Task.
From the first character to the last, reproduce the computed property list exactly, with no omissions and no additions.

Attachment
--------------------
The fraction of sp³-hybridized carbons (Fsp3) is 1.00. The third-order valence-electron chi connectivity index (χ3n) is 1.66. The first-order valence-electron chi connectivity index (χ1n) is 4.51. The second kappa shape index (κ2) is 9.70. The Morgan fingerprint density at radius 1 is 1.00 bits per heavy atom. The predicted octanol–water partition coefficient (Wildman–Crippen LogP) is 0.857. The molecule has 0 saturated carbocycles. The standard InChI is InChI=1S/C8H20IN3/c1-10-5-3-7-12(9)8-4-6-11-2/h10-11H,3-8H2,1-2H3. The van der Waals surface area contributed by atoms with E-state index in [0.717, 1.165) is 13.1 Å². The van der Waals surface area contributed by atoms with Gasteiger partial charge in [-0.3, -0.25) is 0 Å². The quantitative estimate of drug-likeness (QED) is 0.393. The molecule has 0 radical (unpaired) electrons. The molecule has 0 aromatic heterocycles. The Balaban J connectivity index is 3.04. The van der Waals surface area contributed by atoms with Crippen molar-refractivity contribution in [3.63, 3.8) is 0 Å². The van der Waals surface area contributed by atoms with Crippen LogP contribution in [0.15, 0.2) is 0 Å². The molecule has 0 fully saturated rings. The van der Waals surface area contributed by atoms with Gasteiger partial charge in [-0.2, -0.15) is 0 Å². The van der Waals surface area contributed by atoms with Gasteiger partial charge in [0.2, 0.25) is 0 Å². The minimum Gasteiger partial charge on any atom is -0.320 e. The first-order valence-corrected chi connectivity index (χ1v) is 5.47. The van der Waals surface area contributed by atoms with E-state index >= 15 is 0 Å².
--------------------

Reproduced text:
The fraction of sp³-hybridized carbons (Fsp3) is 1.00. The third-order valence-electron chi connectivity index (χ3n) is 1.66. The first-order valence-electron chi connectivity index (χ1n) is 4.51. The second kappa shape index (κ2) is 9.70. The Morgan fingerprint density at radius 1 is 1.00 bits per heavy atom. The predicted octanol–water partition coefficient (Wildman–Crippen LogP) is 0.857. The molecule has 0 saturated carbocycles. The standard InChI is InChI=1S/C8H20IN3/c1-10-5-3-7-12(9)8-4-6-11-2/h10-11H,3-8H2,1-2H3. The van der Waals surface area contributed by atoms with E-state index in [0.717, 1.165) is 13.1 Å². The van der Waals surface area contributed by atoms with Gasteiger partial charge in [-0.3, -0.25) is 0 Å². The quantitative estimate of drug-likeness (QED) is 0.393. The molecule has 0 radical (unpaired) electrons. The molecule has 0 aromatic heterocycles. The Balaban J connectivity index is 3.04. The van der Waals surface area contributed by atoms with Crippen molar-refractivity contribution in [3.63, 3.8) is 0 Å². The van der Waals surface area contributed by atoms with Crippen LogP contribution in [0.15, 0.2) is 0 Å². The molecule has 0 fully saturated rings. The van der Waals surface area contributed by atoms with Gasteiger partial charge in [-0.2, -0.15) is 0 Å². The van der Waals surface area contributed by atoms with Gasteiger partial charge in [0.2, 0.25) is 0 Å². The minimum Gasteiger partial charge on any atom is -0.320 e. The first-order valence-corrected chi connectivity index (χ1v) is 5.47. The van der Waals surface area contributed by atoms with E-state index >= 15 is 0 Å².